The type of film that wants to be a suspenseful little thriller, littered with enough twists and turns to keep its somewhat pedestrian core narrative interesting, Help, from writer/director Blake Ridder, can’t help but fail to truly attain the heights it clearly reaches for.
There’s a lot going on – perhaps too much – throughout Help, which initially centres around the reunion of Liv (Sarah Alexandra Marks) and Grace (Emily Redpath), two British besties who, we gather, have a history of volatility between them. Grace arrives at Liv’s secluded home – one she shares with beau Edward (Louis James) – and even from their supposed happy hellos there’s a lingering sense of distrust and secrecy between them. Whether this was intentional or not, Help always feels as if it’s a film waiting to pull the rug from under you.
Over the course of the few days the trio are spending together, secrets regarding Liv’s past, the suggestion of infidelity on Edward’s half, and Grace’s faux innocence in both affairs come to light, leading to an eventual confrontation that (too easily) leans into Edward’s toxicity as a controlling husband. Ridder’s script admittedly enjoys toying with our expectations of each character – everyone is shaded in grey rather than simplistic black and white – but there isn’t enough time devoted to fleshing out their dynamics, so when the climax arrives with a surprising bloody mentality, we are more than taken aback.
The film has a “made for television” look about it which ultimately suits the trashy, melodramatic temperament it adopts. This is further extended to the cast, with both James and Marks unable to adopt the subtlety their characters require; it doesn’t help their case either that both Edward and Liv are particularly insufferable characters. Redpath escapes mostly unscathed, playing Grace as someone who means well and never intends on saying or doing the wrong thing, but is human enough to make those mistakes all the same without painting herself as the victim. Ridder gives himself a smaller role, the rather bizarre character of David, a nosy neighbour who oversees a portion of Edward and Liv’s activities and hopes to shed a light on this. The character’s developmental challenges feel more shoehorned in as a plot convenience rather than an organic trait, continuing the film’s uneven tone across its ingredients.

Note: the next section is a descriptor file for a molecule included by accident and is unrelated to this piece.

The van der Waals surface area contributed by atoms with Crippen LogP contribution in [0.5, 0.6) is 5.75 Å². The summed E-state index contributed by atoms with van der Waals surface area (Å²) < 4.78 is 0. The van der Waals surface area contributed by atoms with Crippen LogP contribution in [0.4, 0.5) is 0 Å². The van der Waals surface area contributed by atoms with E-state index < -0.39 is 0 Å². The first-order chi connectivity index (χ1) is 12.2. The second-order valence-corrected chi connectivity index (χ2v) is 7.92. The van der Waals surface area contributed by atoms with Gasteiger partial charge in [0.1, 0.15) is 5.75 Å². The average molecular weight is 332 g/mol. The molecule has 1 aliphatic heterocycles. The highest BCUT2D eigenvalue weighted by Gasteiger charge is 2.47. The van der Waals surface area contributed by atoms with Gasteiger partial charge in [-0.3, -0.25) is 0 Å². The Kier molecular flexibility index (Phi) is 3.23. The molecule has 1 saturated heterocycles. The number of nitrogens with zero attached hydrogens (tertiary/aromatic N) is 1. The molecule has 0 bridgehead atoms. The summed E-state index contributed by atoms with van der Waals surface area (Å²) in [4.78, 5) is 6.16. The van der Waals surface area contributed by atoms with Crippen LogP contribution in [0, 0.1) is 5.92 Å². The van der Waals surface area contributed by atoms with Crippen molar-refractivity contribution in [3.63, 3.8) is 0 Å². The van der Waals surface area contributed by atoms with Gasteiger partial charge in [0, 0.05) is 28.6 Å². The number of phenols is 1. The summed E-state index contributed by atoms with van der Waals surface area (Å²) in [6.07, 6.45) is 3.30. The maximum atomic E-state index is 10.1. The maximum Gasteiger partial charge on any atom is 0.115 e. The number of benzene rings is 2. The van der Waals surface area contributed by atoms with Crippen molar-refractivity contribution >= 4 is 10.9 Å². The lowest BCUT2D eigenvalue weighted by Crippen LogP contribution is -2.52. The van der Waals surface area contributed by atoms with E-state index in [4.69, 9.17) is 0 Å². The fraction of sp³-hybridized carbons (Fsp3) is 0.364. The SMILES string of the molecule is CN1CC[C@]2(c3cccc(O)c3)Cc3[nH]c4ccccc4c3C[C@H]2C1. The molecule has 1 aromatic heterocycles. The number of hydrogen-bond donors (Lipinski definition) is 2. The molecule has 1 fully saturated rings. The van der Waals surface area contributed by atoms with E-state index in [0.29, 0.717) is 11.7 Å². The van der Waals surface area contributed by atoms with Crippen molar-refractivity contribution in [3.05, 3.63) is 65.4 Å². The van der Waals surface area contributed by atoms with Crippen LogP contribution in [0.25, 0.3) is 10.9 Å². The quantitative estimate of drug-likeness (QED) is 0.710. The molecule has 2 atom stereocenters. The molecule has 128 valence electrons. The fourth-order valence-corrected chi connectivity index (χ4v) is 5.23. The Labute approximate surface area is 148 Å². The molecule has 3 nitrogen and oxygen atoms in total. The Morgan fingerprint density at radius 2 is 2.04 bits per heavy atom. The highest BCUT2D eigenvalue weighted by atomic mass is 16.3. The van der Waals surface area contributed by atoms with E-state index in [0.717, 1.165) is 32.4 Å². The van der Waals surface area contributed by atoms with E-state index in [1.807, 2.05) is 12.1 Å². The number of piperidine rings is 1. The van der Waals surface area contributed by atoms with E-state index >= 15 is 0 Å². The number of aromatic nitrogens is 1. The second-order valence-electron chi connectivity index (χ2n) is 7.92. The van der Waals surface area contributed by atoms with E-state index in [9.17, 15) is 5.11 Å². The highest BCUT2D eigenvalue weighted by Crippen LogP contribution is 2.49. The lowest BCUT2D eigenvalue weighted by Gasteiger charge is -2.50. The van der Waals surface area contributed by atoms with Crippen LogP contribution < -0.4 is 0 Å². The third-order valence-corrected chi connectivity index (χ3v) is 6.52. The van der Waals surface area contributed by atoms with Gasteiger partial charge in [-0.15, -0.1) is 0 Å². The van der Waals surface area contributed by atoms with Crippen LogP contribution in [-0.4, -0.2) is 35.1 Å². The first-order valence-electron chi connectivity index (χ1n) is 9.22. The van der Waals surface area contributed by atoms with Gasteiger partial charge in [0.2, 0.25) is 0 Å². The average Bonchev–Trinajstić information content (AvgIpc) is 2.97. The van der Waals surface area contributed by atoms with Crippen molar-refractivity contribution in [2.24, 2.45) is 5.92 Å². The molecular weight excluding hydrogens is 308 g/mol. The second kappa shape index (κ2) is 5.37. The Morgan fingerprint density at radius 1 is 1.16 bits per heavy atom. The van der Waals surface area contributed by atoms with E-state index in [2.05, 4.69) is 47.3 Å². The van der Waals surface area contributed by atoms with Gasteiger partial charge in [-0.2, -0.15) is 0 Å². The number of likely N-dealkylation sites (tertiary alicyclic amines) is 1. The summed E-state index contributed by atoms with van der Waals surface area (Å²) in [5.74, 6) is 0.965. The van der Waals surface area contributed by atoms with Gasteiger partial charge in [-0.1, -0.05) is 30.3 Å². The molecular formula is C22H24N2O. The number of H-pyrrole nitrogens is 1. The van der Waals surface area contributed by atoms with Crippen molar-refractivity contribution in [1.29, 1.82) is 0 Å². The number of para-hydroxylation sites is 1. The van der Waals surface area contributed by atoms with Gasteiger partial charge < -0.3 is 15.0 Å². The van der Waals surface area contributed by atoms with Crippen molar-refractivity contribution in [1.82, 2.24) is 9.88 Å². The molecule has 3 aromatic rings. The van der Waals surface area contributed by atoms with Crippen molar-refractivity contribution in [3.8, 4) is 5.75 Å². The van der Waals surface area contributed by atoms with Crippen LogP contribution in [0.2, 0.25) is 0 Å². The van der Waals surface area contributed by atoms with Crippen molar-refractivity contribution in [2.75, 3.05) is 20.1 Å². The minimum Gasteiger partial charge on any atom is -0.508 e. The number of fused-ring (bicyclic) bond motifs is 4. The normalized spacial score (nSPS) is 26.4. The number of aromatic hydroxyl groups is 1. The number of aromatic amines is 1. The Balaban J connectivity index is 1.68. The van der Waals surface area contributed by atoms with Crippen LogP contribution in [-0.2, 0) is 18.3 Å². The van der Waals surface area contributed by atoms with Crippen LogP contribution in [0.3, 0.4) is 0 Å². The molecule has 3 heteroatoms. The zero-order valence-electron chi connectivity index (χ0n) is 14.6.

Whilst there’s some fun to be had in its over-the-top finale, one that lets blood run at a more frequent rate than what the first two acts suggest, Help is ultimately a frustrating product due to it being unable to finetune the fine ideas it peppers throughout. In wanting to please a large section of its audience, it feels unsure to commit to one tone, leaving its slow-burn-cum-soap-operatic mentality inanimate.
Help is available to rent internationally on iTunes, Amazon Prime, VUDU, Microsoft and Google Play from February 15th, 2022